A Health Reimbursement Arrangement account, or HRA, is an employer-funded health plan that is used by an owner to reimburse employees for medical expenses not covered through their standard healthcare insurance plan.

With an HRA, the business owner funds the plan by making the distributions. These distributions are tax-deductible for the business. Although business owners can participate in the plan for tracking purposes, unless their business is a C-corporation, the reimbursements are not tax-free.

An HRA may be used to reimburse employees for certain qualified out-of-pocket medical expenses such as co-payments, deductibles, and employee’s health insurance premiums. HRAs are also used as a small business alternative to group health insurance.


Can a Small Business Employer Also Participate in an HRA?

With the costs of health insurance coverage rising significantly over the last decade, far more businesses now offer HRAs along with high-deductible health plans (HDHPs). In some ways, HRAs offer advantages over the more common Health Savings Account (HSA) that are typically used in conjunction with HDHPs.

For small business owners who are considering adding an HRA, a reasonable question might be whether, as business owners, they can participate in the HRA? 

The short answer is: It depends.

Determining whether an owner can participate in the company’s HRA depends on several factors, including the company’s business structure and the percentage of the business ownership held by each working owner.

More to the point, the tax-free benefits under an HRA can be provided only to:

  • Covered tax dependents, and
  • Children who haven’t attained age 27 by the end of the tax year.
  • Current and former employees (including retirees), and their spouses.

Owners who are “self-employed individuals” as defined by the Internal Revenue Code Section (IRC) 401(c) are not considered employees for this purpose and, consequently cannot participate in an HRA on a tax-favored basis.

In fact, determining who is and is not eligible for “tax-favored HRA participation” is somewhat complicated.

According to an article at JCCS.com,

“Generally, a self-employed individual is someone who has net earnings from self-employment as defined in IRC Sec. 1402(a), accounting for only earnings from a trade or business in which the ‘personal services of the taxpayer are a material income-producing factor.’ Ineligible owners include partners, sole proprietors and more-than-2% shareholders in an S corporation. Stock ownership by employees of a C corporation doesn’t preclude their tax-favored HRA participation.”

The restrictions regarding HRA participation extend to others as well as employers.

“The ownership attribution rules in IRC Sec. 318 apply when determining who’s a more-than-2% shareholder of an S corporation, so any employee who’s the spouse, child, parent or grandparent of a more-than-2% shareholder of an S corporation would also be unable to participate in the S corporation’s HRA on a tax-favored basis. A disqualified individual (whether because of direct or attributed ownership) could, however, be the beneficiary of a qualifying participant’s HRA coverage if he or she is the qualifying participant’s spouse, tax dependent or child under age 27.”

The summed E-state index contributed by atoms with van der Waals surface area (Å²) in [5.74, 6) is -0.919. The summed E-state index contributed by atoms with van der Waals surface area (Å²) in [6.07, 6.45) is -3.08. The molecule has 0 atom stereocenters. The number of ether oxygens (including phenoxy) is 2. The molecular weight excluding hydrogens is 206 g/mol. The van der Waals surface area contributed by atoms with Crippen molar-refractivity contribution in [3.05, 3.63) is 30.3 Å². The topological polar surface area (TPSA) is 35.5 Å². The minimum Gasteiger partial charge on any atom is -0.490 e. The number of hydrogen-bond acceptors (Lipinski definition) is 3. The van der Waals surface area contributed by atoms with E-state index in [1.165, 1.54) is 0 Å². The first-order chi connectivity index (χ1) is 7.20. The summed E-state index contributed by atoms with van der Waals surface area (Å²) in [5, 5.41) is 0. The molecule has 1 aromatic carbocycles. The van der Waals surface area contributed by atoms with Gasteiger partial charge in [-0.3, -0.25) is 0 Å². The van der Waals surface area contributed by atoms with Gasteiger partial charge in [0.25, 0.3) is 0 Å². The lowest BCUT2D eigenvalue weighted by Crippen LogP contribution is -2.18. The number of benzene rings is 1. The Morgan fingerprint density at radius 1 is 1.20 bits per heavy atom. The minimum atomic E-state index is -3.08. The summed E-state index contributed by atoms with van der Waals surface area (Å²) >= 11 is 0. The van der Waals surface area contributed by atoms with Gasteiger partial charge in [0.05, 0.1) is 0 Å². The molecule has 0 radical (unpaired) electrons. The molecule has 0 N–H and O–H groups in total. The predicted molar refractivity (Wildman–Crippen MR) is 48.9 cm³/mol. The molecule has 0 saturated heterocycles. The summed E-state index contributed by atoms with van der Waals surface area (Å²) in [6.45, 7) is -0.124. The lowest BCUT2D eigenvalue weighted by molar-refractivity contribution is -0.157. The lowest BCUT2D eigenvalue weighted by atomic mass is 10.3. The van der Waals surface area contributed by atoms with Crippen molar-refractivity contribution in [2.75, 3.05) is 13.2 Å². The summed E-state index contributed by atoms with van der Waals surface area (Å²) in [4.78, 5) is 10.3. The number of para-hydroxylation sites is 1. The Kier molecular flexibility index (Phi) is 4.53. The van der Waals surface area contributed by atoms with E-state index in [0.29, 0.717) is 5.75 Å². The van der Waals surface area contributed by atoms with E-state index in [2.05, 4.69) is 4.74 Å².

HRAs or HSAs

Although self-employed individuals cannot receive tax-free HSA contributions through cafeteria plans – those plans that allow employees to choose from different benefit options made before taxes are deducted – they can use HSAs.

This benefit is why many employers tend to favor HSA programs over HRAs. However, there are advantages with HRAs for employers:

  • More control over how amounts are spent
  • Lower costs relative to the nominal amount of benefits provided
  • Only need to be funded when participants incur expenses (unlike HSAs)

Similar to HRAs, an HSA for employers (or self-employed business owners) comes with restrictions and requirements. 

An article from Bend Financial sums it up this way,

“Since an HSA isn’t a type of insurance, it comes down to you as a self-employed individual needing to have an HSA-compatible health plan. According to HSA rules set by the IRS, you can only open an HSA if you’re covered by an HSA-eligible high-deductible health plan (HDHP). So if you’re a self-employed individual covered under a qualified plan, you may open and contribute to an HSA.”


Helping Local Small Business Owners Navigate Health Insurance

California Group Health Insurance is a great way to keep and reward valued employees by providing medical protection for them and their families. J.C. Lewis Insurance Services offers a variety of affordable and flexible options allowing companies to choose portfolios and contribution options suited to their specific needs.

We are a family-owned and operated California health insurance agent licensed to do business in California, and we specialize in medical insurance plans for small businesses, as well as for individuals and families, and people with Medicare.

At J.C. Lewis Insurance Services, we can tailor our recommendations to your particular needs since we are licensed with most major carriers in California. You save time and money, and we can quickly define your particular needs and recommend the best products and prices to meet those needs.